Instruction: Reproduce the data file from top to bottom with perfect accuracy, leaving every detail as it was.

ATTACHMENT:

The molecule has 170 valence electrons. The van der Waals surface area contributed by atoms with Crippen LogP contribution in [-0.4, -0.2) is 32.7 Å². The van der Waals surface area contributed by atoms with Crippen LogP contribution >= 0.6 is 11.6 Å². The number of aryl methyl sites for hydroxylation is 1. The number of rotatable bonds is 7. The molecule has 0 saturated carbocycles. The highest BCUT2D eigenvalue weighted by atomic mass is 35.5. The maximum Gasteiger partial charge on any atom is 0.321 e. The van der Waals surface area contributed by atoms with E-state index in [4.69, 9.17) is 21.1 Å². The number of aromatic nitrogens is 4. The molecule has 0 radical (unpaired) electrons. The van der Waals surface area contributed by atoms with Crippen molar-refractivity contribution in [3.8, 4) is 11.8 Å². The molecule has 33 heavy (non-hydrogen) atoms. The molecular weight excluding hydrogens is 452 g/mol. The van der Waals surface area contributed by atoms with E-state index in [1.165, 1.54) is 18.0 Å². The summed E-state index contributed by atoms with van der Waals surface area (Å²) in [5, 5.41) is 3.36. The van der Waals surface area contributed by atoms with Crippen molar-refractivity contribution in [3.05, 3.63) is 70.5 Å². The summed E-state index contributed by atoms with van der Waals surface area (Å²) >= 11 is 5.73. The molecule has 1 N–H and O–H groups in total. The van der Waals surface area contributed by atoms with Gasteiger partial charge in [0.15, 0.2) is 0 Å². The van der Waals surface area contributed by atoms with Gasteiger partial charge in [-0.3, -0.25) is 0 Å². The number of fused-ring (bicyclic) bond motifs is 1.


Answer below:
The molecule has 170 valence electrons. The van der Waals surface area contributed by atoms with Crippen LogP contribution in [-0.4, -0.2) is 32.7 Å². The van der Waals surface area contributed by atoms with Crippen LogP contribution >= 0.6 is 11.6 Å². The number of aryl methyl sites for hydroxylation is 1. The number of rotatable bonds is 7. The molecule has 0 saturated carbocycles. The highest BCUT2D eigenvalue weighted by atomic mass is 35.5. The maximum Gasteiger partial charge on any atom is 0.321 e. The van der Waals surface area contributed by atoms with E-state index in [4.69, 9.17) is 21.1 Å². The number of aromatic nitrogens is 4. The molecule has 0 radical (unpaired) electrons. The van der Waals surface area contributed by atoms with Crippen molar-refractivity contribution in [3.8, 4) is 11.8 Å². The molecule has 33 heavy (non-hydrogen) atoms. The molecular weight excluding hydrogens is 452 g/mol. The van der Waals surface area contributed by atoms with E-state index in [1.165, 1.54) is 18.0 Å². The summed E-state index contributed by atoms with van der Waals surface area (Å²) in [5, 5.41) is 3.36. The van der Waals surface area contributed by atoms with Crippen molar-refractivity contribution in [3.05, 3.63) is 70.5 Å². The summed E-state index contributed by atoms with van der Waals surface area (Å²) >= 11 is 5.73. The molecule has 1 N–H and O–H groups in total. The van der Waals surface area contributed by atoms with Gasteiger partial charge in [0.15, 0.2) is 0 Å². The van der Waals surface area contributed by atoms with Gasteiger partial charge in [-0.3, -0.25) is 0 Å². The number of fused-ring (bicyclic) bond motifs is 1.